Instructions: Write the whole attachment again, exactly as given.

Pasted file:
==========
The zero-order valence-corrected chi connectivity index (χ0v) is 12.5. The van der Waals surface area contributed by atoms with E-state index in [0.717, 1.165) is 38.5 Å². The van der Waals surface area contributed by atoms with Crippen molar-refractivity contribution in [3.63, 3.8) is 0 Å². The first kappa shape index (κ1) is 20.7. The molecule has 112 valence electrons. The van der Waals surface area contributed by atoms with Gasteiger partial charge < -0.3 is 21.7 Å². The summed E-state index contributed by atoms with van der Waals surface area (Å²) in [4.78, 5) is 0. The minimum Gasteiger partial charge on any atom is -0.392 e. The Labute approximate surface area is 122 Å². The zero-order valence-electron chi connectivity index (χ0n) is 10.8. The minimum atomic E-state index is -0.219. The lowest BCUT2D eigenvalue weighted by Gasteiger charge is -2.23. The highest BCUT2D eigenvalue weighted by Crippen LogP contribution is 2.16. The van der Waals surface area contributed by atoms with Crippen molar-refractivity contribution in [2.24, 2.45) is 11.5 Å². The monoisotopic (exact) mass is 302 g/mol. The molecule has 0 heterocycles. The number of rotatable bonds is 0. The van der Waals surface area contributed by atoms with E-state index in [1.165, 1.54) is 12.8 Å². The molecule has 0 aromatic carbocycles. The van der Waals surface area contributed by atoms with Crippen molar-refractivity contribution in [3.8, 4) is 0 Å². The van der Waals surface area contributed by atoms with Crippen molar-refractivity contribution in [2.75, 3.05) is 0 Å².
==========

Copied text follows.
The zero-order valence-corrected chi connectivity index (χ0v) is 12.5. The van der Waals surface area contributed by atoms with E-state index in [0.717, 1.165) is 38.5 Å². The van der Waals surface area contributed by atoms with Crippen molar-refractivity contribution in [3.63, 3.8) is 0 Å². The first kappa shape index (κ1) is 20.7. The molecule has 112 valence electrons. The van der Waals surface area contributed by atoms with Gasteiger partial charge < -0.3 is 21.7 Å². The summed E-state index contributed by atoms with van der Waals surface area (Å²) in [4.78, 5) is 0. The minimum Gasteiger partial charge on any atom is -0.392 e. The Labute approximate surface area is 122 Å². The zero-order valence-electron chi connectivity index (χ0n) is 10.8. The minimum atomic E-state index is -0.219. The lowest BCUT2D eigenvalue weighted by Gasteiger charge is -2.23. The highest BCUT2D eigenvalue weighted by Crippen LogP contribution is 2.16. The van der Waals surface area contributed by atoms with Crippen molar-refractivity contribution in [2.24, 2.45) is 11.5 Å². The monoisotopic (exact) mass is 302 g/mol. The molecule has 0 heterocycles. The number of rotatable bonds is 0. The van der Waals surface area contributed by atoms with E-state index in [1.165, 1.54) is 12.8 Å². The molecule has 0 aromatic carbocycles. The van der Waals surface area contributed by atoms with Crippen molar-refractivity contribution in [3.8, 4) is 0 Å². The van der Waals surface area contributed by atoms with Crippen molar-refractivity contribution in [2.75, 3.05) is 0 Å².